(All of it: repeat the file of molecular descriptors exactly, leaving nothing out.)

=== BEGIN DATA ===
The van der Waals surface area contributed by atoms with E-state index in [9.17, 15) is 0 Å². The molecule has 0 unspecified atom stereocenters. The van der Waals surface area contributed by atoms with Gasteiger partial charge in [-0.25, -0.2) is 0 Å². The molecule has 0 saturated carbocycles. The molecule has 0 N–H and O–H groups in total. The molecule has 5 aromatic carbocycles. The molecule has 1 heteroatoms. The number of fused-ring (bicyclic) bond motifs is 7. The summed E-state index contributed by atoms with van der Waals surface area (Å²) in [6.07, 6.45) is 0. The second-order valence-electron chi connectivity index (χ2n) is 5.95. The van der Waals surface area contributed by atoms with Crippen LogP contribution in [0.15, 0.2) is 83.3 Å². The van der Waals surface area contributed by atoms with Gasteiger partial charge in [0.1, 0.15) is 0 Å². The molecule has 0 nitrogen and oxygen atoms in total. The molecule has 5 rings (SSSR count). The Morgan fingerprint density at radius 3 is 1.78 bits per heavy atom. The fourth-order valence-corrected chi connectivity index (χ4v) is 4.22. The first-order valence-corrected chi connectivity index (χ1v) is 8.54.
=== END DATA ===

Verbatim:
The van der Waals surface area contributed by atoms with E-state index in [9.17, 15) is 0 Å². The molecule has 0 unspecified atom stereocenters. The van der Waals surface area contributed by atoms with Gasteiger partial charge in [-0.25, -0.2) is 0 Å². The molecule has 0 saturated carbocycles. The molecule has 0 N–H and O–H groups in total. The molecule has 5 aromatic carbocycles. The molecule has 1 heteroatoms. The number of fused-ring (bicyclic) bond motifs is 7. The summed E-state index contributed by atoms with van der Waals surface area (Å²) in [6.07, 6.45) is 0. The second-order valence-electron chi connectivity index (χ2n) is 5.95. The van der Waals surface area contributed by atoms with Crippen LogP contribution in [0.15, 0.2) is 83.3 Å². The van der Waals surface area contributed by atoms with Gasteiger partial charge in [0.1, 0.15) is 0 Å². The molecule has 0 nitrogen and oxygen atoms in total. The molecule has 5 rings (SSSR count). The Morgan fingerprint density at radius 3 is 1.78 bits per heavy atom. The fourth-order valence-corrected chi connectivity index (χ4v) is 4.22. The first-order valence-corrected chi connectivity index (χ1v) is 8.54.